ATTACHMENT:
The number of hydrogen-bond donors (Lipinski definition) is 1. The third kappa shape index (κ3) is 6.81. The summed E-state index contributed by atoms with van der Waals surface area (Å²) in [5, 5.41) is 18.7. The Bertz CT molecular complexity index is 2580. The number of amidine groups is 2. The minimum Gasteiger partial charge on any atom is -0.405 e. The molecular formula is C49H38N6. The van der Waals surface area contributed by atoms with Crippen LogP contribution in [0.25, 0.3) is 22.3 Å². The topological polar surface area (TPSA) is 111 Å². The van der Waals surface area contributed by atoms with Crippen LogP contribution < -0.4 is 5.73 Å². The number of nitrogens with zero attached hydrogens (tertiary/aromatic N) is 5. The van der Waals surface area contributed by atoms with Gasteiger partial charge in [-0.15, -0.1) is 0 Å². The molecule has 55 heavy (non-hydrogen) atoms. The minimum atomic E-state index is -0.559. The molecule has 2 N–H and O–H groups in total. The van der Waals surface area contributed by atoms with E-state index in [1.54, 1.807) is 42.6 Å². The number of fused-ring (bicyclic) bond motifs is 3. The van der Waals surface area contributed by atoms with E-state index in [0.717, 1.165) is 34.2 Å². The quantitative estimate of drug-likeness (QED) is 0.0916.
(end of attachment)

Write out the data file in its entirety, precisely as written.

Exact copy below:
The number of hydrogen-bond donors (Lipinski definition) is 1. The third kappa shape index (κ3) is 6.81. The summed E-state index contributed by atoms with van der Waals surface area (Å²) in [5, 5.41) is 18.7. The Bertz CT molecular complexity index is 2580. The number of amidine groups is 2. The minimum Gasteiger partial charge on any atom is -0.405 e. The molecular formula is C49H38N6. The van der Waals surface area contributed by atoms with Crippen LogP contribution in [0.25, 0.3) is 22.3 Å². The topological polar surface area (TPSA) is 111 Å². The van der Waals surface area contributed by atoms with Crippen LogP contribution < -0.4 is 5.73 Å². The number of nitrogens with zero attached hydrogens (tertiary/aromatic N) is 5. The van der Waals surface area contributed by atoms with Gasteiger partial charge in [-0.15, -0.1) is 0 Å². The molecule has 55 heavy (non-hydrogen) atoms. The minimum atomic E-state index is -0.559. The molecule has 2 N–H and O–H groups in total. The van der Waals surface area contributed by atoms with E-state index in [1.54, 1.807) is 42.6 Å². The number of fused-ring (bicyclic) bond motifs is 3. The van der Waals surface area contributed by atoms with E-state index in [0.717, 1.165) is 34.2 Å². The quantitative estimate of drug-likeness (QED) is 0.0916.